Vedant Fashions: Leading India's Ethnic Wear Market
The festive and wedding season is upon us!
Festivals and weddings are an integral part of Indian culture. They represent our core values and traditions. While each community has its own style of festivals and weddings, all religious groups are welcome to participate in these celebrations, which binds us together in a multicultural space.
Both events are intricately planned, vibrant, culturally rich, and full of tradition and celebration. They have a profound influence on the clothing industry in India and form customer purchasing patterns and design concepts.
When we think of the ethnic apparel industry, one name pops up in our mind: Manyavar. But did you know that Vedant Fashions Ltd (VFL), the company that owns Manyavar, dominates the market? In today’s article, we dive into Vedant Fashions and its strong growth.
Vedant Fashions’ Origin
Vedant Fashions was established by lifestyle tycoon Ravi Modi in 2002. It offers a one-stop destination for a wide range of product offerings for every celebratory occasion in India. The Kolkata-based company is primarily engaged in manufacturing, trading, and sale of readymade ethnic wear for men, women, and children. The company has an extensive retail network of 546 exclusive brand outlets (EBOs), including 58 shop-in-shops globally, and 11 overseas EBOs across the United States, Canada, and the UAE.
VFL’s ‘Manyavar’ is a category leader in the branded Indian wedding and celebration wear market with a pan-India presence. The company also owns and operates four other brands— Mohey (women’s ethnic wear), Mebaz, Manthan, and Twamev. Vedant Fashions focuses on spreading India’s vibrant culture and traditions through these brands.
You might have come across their impressive ads starring brand ambassadors Amitabh Bachchan, Virat Kohli, Ranveer Singh, and Alia Bhat.
Big fat weddings and pent-up desire to party after easing Covid-19 restrictions are boosting Vedant Fashions’ numbers:
Vedant Fashions’ financial performance should give Ravi Modi and its shareholders cause for celebration. In the financial year ended March 31, 2022 (FY22), its total income grew by 84% YoY to ₹1040 crore, and net profit more than doubled to ₹310 crore. The strong results reflect a low base in 2021, hurt by Covid-19-related restrictions that put a lid on celebrations. Nevertheless, the latest revenue was 30% higher than in FY19, while profit was up 79%.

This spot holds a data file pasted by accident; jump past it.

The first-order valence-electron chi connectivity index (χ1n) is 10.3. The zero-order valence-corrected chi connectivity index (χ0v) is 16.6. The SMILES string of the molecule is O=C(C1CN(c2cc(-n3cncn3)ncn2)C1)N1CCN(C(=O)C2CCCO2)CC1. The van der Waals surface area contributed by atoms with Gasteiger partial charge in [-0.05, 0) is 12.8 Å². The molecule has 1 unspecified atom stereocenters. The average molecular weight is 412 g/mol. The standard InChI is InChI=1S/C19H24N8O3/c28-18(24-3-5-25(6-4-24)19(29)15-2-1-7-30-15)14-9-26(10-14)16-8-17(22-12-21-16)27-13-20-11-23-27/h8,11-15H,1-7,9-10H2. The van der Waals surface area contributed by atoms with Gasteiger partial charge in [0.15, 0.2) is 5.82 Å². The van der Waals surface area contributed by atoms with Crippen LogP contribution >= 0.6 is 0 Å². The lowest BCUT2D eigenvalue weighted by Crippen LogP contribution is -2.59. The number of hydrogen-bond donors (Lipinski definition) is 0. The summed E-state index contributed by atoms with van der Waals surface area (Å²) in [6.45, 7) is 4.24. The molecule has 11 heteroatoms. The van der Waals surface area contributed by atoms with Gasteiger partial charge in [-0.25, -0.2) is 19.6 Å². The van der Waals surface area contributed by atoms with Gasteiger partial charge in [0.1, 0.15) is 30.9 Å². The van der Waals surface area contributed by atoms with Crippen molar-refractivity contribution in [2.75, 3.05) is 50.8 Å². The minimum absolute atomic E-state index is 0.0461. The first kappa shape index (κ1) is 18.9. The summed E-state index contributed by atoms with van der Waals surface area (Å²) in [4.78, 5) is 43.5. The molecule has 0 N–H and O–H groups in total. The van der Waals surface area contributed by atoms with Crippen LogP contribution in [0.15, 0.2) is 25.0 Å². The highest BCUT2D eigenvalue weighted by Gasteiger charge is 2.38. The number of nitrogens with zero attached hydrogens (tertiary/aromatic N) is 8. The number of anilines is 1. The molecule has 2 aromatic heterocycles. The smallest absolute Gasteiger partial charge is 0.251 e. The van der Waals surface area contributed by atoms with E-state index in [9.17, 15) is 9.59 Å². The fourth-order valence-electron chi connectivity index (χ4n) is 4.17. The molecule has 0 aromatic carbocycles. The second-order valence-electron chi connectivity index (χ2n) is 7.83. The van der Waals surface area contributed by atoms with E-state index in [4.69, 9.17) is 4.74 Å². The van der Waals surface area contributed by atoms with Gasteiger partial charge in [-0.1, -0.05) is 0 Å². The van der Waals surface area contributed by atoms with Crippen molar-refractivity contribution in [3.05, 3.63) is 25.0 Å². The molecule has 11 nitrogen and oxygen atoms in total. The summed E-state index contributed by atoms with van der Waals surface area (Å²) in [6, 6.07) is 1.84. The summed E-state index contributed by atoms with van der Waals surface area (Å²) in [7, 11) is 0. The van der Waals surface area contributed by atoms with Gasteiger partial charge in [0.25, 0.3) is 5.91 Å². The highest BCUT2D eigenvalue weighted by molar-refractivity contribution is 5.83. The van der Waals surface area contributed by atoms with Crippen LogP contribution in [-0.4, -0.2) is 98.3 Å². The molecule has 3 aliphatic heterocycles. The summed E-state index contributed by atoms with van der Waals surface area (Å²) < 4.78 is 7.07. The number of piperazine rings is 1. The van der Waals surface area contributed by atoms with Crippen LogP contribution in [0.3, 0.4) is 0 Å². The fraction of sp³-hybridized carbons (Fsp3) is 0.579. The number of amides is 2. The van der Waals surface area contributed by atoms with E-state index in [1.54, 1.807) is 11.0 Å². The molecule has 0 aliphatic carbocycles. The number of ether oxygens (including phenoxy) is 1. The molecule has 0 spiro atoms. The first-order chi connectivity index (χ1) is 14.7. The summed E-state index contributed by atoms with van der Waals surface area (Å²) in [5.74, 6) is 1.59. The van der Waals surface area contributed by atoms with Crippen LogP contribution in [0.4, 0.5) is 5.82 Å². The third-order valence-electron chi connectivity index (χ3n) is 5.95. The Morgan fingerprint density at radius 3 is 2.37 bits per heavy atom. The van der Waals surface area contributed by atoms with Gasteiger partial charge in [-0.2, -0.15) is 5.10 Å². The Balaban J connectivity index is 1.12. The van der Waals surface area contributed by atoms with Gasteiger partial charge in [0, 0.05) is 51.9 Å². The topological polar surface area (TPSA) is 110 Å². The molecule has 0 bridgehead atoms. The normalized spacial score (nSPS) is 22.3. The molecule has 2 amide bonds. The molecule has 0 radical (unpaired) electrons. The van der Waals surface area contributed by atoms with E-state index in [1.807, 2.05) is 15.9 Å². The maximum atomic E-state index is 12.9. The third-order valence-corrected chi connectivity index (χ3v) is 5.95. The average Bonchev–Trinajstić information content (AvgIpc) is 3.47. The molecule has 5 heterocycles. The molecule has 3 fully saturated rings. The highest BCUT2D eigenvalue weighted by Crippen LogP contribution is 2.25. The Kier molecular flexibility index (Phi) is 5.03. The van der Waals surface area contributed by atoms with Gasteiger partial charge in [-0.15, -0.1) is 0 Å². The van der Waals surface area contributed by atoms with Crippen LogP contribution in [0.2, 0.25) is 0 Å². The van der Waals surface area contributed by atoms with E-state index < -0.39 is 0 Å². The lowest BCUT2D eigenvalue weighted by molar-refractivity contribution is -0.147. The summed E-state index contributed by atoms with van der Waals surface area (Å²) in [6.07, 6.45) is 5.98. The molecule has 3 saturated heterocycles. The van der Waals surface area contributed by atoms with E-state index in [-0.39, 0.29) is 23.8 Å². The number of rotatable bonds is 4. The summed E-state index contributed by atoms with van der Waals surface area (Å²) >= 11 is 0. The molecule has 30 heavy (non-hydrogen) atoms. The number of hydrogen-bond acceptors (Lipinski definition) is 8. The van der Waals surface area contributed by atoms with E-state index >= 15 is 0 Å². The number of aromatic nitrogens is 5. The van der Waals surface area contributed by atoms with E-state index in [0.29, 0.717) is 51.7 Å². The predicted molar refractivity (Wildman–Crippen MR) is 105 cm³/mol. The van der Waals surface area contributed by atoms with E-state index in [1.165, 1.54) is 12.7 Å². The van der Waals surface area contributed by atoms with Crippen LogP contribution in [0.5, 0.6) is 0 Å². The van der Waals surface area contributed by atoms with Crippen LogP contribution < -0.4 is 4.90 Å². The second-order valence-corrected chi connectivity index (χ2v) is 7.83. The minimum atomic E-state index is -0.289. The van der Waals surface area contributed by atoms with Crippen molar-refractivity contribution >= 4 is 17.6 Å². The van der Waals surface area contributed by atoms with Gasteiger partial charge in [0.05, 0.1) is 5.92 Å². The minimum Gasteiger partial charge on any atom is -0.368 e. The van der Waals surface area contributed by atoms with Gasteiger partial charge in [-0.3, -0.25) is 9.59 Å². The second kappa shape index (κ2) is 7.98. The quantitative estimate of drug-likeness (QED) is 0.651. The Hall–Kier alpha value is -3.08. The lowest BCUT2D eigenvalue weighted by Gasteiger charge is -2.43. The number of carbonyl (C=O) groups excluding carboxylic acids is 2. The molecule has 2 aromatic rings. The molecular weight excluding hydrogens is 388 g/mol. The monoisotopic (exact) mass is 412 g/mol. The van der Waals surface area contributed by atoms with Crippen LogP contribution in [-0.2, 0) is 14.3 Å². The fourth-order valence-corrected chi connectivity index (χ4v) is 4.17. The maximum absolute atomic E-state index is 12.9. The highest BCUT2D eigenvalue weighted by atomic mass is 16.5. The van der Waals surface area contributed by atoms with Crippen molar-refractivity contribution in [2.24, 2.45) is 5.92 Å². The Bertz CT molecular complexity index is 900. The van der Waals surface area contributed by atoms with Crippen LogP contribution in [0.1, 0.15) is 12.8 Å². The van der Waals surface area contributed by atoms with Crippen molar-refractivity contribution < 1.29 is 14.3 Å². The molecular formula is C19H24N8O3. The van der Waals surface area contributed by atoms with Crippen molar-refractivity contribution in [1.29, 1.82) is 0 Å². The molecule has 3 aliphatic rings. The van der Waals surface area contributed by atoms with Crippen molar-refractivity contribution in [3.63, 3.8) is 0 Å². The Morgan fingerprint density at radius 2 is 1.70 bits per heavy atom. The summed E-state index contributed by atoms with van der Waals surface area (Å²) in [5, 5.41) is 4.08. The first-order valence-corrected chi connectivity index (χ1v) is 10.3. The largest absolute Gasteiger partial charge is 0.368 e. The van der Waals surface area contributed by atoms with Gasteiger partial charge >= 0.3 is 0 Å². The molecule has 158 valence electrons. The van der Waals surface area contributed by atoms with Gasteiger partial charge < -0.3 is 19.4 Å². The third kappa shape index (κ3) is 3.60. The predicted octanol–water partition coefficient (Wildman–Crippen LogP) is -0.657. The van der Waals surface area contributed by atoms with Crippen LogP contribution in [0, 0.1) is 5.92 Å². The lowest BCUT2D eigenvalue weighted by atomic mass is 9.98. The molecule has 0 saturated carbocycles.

Over the next two financial years, both revenue and profit are expected to expand at a compound annual growth rate (CAGRs) of almost 30%, according to an Axis Capital report. In the upcoming years, Ravi Modi intends to nearly double the total retail space to 2.4 million square feet.
A "big fat Indian wedding" can last several days. It includes not only the wedding ceremony and reception, but also welcoming parties, religious rites, and other celebrations. Such trends are helping Vedant Fashions to record robust revenues. According to analytics firm CRISIL, weddings are becoming larger, more elaborate, and longer. This trend can be attributed to rising disposable incomes and an increase in discretionary expenditure. CRISIL expects the ethnic clothing industry to expand 15-17% to reach nearly ₹1.38 lakh crore by 2025, driven by an increase in Indians' preference for traditional attire over Western attire during important events.
Vedant Fashions does not have any direct listed rivals in India. However, it faces competition from companies like Tata-owned Trent Ltd., Metro Brands, TCNS Clothing Company, Aditya Birla Fashion & Retail, and others that have a presence in the Indian wedding and celebration wear categories. Brands such as Biba and Soch also predominantly operate in this segment.
Vedant Fashions has only experienced gains since its IPO in February 2022. Its shares have soared by more than 60%, exceeding brokerages' estimates. However, the company faces many challenges:
- High reliance on one type of discretionary goods— wedding and celebration apparel. The number and frequency of marriages determine the demand for Indian wedding and celebration attire. Additionally, this industry is characterised by rapidly-changing customer preferences.
- The concentration risk comes next. Despite having over 600 exclusive brand shops, 30% of sales are generated by the top five franchisees.
- VFL engages with third-party manufacturers (generally known as jobbers) for a significant portion of its apparel and accessories. A slowdown or disruption in the operations and performance of third parties (or inability to retain them) could severely impact its business.
- The company’s warehouse, factory, and a majority of its jobbers are mainly based in a single geographical region: Kolkata. Vedant Fashions’ operations are more susceptible to regional risks.
Vedant Fashions’ Mission
Amid a growing demand to wear ethnic apparel on special occasions and as the post-Covid climate fuels a desire to party, Ravi Modi amassed a ₹375 crore fortune through his traditional Indian wear design company. In February, VFL listed 15% of its total equity shares on the Indian stock exchanges— the basis of Modi's fortune that added him to the ranks of India’s richest for the first time in 2022.
The company aims to lead the category toward a global perspective, beyond cultural or ethnic sensibilities. It intends to be a dominant player in Indian wear, across genre, price, and gender. VFL is driven by a collective mission: to be an authority in celebration wear.
Vedant Fashions is indeed well-positioned to increase its footprint in the domestic and international markets in the near term. The company plans to penetrate deeper into the existing markets and identify inorganic growth opportunities.
Will it continue to enjoy its haven or perish due to its regional risks? Let us know your views in the comments section of the marketfeed app!